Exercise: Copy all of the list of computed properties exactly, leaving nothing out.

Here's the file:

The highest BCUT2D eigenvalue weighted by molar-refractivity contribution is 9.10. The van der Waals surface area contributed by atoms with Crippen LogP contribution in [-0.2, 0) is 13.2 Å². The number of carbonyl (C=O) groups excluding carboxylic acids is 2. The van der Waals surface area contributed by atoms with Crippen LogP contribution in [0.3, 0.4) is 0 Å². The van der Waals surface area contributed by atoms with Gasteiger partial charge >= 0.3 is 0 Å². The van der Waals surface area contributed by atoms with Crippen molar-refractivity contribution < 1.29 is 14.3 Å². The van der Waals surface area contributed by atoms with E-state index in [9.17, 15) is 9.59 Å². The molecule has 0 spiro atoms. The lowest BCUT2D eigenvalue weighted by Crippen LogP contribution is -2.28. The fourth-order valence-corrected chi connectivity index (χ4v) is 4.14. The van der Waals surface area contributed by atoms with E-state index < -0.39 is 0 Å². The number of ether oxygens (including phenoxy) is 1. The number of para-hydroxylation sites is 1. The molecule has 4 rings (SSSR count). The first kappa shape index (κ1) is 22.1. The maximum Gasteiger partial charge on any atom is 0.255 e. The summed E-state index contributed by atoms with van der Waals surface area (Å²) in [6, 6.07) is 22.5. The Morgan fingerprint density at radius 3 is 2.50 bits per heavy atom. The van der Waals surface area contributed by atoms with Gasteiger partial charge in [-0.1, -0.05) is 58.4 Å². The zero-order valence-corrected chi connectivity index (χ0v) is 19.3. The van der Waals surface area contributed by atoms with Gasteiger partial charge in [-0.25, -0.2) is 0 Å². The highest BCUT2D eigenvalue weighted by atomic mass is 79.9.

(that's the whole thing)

The highest BCUT2D eigenvalue weighted by molar-refractivity contribution is 9.10. The van der Waals surface area contributed by atoms with Crippen LogP contribution in [-0.2, 0) is 13.2 Å². The number of carbonyl (C=O) groups excluding carboxylic acids is 2. The van der Waals surface area contributed by atoms with Crippen LogP contribution in [0.3, 0.4) is 0 Å². The van der Waals surface area contributed by atoms with Gasteiger partial charge >= 0.3 is 0 Å². The van der Waals surface area contributed by atoms with Crippen molar-refractivity contribution < 1.29 is 14.3 Å². The van der Waals surface area contributed by atoms with E-state index in [9.17, 15) is 9.59 Å². The molecule has 0 spiro atoms. The lowest BCUT2D eigenvalue weighted by Crippen LogP contribution is -2.28. The fourth-order valence-corrected chi connectivity index (χ4v) is 4.14. The van der Waals surface area contributed by atoms with E-state index < -0.39 is 0 Å². The number of ether oxygens (including phenoxy) is 1. The number of para-hydroxylation sites is 1. The molecule has 4 rings (SSSR count). The first kappa shape index (κ1) is 22.1. The maximum Gasteiger partial charge on any atom is 0.255 e. The summed E-state index contributed by atoms with van der Waals surface area (Å²) in [6, 6.07) is 22.5. The Morgan fingerprint density at radius 3 is 2.50 bits per heavy atom. The van der Waals surface area contributed by atoms with Gasteiger partial charge in [-0.1, -0.05) is 58.4 Å². The zero-order valence-corrected chi connectivity index (χ0v) is 19.3. The van der Waals surface area contributed by atoms with Gasteiger partial charge in [-0.25, -0.2) is 0 Å². The highest BCUT2D eigenvalue weighted by atomic mass is 79.9.